Pasts and Fututes of South Side Chicago

How does structural violence prevent access to transportation, quality food, schooling, and jobs?

How does it influence where people live and what conditions they live under?

A city’s infrastructure includes its buildings (think hospitals, dwellings, and schools), roads, railways, and energy supplies as well as the people who work in and on those physical structures. Chicago’s South Side has long suffered from inadequate and inequitable physical infrastructure, whether because of redlining policies that enforced racial segregation by limiting the kinds of housing people could purchase or decisions to close schools that serve primarily Black and Brown young people. What happens when infrastructure fails people and their community? These projects imagine what it might take to build a city that works for its residents.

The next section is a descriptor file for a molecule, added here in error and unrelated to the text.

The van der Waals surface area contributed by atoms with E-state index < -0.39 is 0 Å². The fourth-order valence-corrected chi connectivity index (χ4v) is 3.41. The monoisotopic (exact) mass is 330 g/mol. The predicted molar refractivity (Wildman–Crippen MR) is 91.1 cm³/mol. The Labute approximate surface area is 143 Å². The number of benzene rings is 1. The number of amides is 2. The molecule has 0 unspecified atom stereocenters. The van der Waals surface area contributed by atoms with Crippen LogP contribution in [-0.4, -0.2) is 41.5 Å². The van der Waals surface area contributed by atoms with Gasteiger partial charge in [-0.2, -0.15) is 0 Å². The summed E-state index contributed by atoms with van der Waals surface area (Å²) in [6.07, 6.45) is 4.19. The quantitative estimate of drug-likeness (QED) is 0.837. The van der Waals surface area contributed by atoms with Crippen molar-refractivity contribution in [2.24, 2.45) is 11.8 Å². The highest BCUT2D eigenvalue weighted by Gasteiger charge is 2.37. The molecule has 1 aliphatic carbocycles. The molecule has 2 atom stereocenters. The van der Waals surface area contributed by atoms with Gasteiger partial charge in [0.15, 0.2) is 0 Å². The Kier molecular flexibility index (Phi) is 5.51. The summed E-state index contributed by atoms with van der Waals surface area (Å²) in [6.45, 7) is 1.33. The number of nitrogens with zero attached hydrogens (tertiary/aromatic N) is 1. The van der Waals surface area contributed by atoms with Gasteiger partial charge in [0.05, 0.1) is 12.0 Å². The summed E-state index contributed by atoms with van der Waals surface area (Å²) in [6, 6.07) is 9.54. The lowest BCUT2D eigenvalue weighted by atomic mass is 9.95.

Chicago Architectural Photography Company, Englewood Theather exterior,
c. 1930s

Sonic Collage
1940s Bronzeville
Sonic Collage, 2017

Found and newly recorded sound form the basis of this collage. Set in the 1940s, in the Bronzeville community on Chicago’s South Side, 16 year-old Gus and his mother, DonnaJo, are in a financial crisis. Coming up from the South during the Great Migration, DonnaJo and Gus are poor, so DonnaJo asks young Gus to get a job. Gus finds work at a steel factory, but contracts tuberculosis and is fired. From there, he has a tough decision to make: he can either find another job or sell stolen items as part of the underground economy. He chooses the street, survives it, and fortunately is successful enough to be able to start his own business in Bronzeville.

Youth Artists: Cameron Chambers, Shelby Davis, Lauren Johnson, and Timothy Ellis

HomePod, Chicago, 2038
Speculative object, 2018

Home pods is a prototype of mobile and modular homes that can be moved between the neighborhoods of Chatham on the South Side and Albany Park on the North Side. Watch the mockumentary the artists made to accompany it.

Youth Artists: Carlson Ayanlaja, Daniel Barrera,Yousef Lagundoye, and Symone Pettis

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